Chemring Group Plc (CHG) climbed the most in seven weeks after takeover talks with private-equity firm Carlyle Group LP (CG:US) were said to continue even after the U.K. munitions supplier cut its earnings target.
The stock rose as much as 5.9 percent, rebounding from a 17 percent drop yesterday. Carlyle is still pursuing Chemring, two people familiar with the talks said yesterday. Carlyle has yet to decide if it will bid or work with Chemring to seek another extension of a bid deadline now set for Nov. 9, said the people.
Chemring, based in Fareham, England, yesterday reduced its target for earnings per share for the 12 months through October by 13 pence, the second reduction since Carlyle said in August that it was exploring a takeover.
“We believe the Carlyle due diligence process is ongoing as Chemring would have issued a statement if Carlyle had decided to stop the process,” Rami Myerson, an analyst at UBS in London, wrote in a note today. Myerson maintained a buy recommendation on the stock with a price target of 390 pence.
Chemring climbed as much as 15.40 pence to 276 pence, the biggest intraday gain since Sept. 14. The stock was up 5.6 percent at 275.10 pence as of 1:10 p.m., when more than 1 million shares had traded, exceeding the three-month daily average by 17 percent.
The company said on Aug. 17 it had been approached by Washington, D.C.-based Carlyle about a possible takeover. The talks at the time were described as “highly preliminary.” Since then, the U.K. company has issued two profit warnings. Last month it ousted CEO David Price. The new CEO, Mark Papworth, takes office on Nov. 5.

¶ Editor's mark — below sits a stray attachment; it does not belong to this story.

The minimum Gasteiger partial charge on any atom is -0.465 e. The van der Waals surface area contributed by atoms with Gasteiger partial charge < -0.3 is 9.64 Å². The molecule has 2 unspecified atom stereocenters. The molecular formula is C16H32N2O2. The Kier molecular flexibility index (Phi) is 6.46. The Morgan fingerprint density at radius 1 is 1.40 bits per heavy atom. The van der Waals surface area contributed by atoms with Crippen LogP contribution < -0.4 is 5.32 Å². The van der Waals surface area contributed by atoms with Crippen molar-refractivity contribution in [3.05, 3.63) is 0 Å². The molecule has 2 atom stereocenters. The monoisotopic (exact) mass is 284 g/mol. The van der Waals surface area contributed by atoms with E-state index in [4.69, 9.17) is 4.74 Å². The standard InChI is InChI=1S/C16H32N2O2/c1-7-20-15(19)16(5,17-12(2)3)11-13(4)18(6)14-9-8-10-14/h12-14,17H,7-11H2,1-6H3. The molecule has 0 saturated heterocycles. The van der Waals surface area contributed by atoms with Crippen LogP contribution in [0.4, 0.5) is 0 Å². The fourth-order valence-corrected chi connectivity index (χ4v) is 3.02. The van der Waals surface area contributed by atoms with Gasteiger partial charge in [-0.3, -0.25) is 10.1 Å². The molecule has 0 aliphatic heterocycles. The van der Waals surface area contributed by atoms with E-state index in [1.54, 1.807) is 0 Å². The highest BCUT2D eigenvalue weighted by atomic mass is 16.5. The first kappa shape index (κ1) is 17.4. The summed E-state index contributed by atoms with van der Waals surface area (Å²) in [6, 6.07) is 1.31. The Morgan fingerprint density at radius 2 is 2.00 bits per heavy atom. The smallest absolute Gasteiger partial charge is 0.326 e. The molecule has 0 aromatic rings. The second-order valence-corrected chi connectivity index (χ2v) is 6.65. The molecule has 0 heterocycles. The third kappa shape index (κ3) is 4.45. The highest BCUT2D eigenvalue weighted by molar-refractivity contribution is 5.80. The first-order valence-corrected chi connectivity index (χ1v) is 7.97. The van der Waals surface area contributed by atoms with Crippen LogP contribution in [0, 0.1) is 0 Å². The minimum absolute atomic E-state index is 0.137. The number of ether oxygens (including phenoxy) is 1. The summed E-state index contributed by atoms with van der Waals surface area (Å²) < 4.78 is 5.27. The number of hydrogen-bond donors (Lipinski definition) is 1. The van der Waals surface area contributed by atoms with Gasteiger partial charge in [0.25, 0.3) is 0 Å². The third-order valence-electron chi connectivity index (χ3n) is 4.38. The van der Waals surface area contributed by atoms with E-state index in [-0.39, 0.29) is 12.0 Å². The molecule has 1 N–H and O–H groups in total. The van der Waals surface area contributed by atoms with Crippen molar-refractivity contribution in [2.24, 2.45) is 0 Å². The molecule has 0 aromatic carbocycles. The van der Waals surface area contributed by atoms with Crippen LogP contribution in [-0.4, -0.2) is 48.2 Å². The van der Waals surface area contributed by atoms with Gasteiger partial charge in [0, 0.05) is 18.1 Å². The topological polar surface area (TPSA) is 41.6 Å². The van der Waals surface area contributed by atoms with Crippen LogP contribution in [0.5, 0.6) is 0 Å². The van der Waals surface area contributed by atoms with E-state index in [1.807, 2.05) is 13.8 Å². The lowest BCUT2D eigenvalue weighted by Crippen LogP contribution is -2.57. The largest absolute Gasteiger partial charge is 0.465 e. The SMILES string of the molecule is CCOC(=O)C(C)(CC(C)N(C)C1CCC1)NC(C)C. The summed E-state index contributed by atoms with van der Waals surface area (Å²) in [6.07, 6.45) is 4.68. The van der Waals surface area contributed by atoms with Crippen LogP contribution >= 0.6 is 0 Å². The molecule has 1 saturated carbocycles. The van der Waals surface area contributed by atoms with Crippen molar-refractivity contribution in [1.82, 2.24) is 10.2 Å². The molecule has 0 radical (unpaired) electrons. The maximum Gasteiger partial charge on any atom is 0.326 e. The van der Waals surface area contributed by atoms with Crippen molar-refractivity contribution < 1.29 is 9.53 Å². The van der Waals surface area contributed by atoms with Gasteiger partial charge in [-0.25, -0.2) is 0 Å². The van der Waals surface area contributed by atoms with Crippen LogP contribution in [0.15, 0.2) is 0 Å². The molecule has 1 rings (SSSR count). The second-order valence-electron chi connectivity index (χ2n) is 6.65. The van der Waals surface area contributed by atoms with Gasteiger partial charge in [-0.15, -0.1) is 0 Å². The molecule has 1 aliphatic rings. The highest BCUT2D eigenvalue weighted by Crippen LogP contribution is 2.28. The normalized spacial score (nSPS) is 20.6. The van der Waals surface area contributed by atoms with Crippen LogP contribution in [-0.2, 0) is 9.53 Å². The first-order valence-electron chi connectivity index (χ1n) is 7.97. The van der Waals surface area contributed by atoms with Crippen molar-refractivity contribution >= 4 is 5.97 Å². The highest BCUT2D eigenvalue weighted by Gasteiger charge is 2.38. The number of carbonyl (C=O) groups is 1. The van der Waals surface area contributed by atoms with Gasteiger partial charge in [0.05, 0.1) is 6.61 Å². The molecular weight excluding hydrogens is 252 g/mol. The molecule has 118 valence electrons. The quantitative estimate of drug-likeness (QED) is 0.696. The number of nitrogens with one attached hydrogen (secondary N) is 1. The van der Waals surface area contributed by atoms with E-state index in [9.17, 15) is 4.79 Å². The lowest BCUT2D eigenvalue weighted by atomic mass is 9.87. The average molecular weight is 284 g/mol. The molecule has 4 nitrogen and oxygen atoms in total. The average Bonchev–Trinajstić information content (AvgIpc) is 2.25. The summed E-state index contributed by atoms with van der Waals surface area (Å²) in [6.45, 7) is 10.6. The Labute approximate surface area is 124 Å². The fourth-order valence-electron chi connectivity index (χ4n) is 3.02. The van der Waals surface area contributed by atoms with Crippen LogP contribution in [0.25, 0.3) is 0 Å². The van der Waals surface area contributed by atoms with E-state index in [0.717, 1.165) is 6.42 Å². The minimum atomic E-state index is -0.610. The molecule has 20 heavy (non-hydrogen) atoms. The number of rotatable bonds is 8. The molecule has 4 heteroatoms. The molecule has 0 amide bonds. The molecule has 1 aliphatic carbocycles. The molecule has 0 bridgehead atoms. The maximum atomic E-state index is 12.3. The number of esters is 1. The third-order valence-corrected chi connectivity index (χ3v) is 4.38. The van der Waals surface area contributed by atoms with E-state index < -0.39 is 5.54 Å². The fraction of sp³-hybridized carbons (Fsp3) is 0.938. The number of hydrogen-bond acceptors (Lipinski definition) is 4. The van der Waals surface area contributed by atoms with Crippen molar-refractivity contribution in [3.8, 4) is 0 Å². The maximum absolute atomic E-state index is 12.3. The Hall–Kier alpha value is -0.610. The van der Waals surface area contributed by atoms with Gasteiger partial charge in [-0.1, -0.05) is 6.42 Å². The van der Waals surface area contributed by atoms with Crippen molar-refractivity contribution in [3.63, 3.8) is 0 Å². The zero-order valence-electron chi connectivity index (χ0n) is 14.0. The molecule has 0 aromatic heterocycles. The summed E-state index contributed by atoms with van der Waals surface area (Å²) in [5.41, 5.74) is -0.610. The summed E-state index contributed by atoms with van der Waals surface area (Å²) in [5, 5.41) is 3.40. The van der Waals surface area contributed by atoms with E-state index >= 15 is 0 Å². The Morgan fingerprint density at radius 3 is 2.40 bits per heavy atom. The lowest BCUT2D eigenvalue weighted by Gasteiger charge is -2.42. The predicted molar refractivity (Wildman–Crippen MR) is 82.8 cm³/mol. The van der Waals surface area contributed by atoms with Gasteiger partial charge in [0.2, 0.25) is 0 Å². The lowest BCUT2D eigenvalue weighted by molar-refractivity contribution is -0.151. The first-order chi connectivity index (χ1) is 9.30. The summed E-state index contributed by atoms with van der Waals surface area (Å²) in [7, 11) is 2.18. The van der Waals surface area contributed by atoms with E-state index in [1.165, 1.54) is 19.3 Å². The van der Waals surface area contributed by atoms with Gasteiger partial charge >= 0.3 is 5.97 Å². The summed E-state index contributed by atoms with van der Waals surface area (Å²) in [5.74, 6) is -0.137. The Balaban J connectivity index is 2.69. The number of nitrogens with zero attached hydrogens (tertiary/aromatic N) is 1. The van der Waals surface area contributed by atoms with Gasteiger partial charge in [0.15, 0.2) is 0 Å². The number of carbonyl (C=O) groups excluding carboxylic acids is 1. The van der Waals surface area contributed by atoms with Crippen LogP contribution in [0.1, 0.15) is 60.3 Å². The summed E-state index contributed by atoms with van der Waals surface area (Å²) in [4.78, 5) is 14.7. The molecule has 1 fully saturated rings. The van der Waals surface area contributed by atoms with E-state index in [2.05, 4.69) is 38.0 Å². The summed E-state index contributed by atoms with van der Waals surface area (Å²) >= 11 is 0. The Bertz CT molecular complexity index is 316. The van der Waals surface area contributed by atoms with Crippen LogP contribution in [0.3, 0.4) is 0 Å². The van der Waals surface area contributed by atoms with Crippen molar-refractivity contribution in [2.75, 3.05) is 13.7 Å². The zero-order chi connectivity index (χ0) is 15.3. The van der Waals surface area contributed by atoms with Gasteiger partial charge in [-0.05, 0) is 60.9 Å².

Carlyle and Chemring face a Nov. 9 deadline set by the U.K. Takeover Panel to provide more detail on the takeover plan, end talks, or seek an extension. Talks have already been extended twice.
The probability of a takeover has been reduced by the profit warning, which is likely to reduce the price a buyer would pay, UBS’s Myerson wrote in today’s note.
Chemring blamed yesterday’s revision in part on development snags with a countermeasure system, which needs re-testing before it’s accepted by the customer. The company also said several Middle East contract bookings were delayed.
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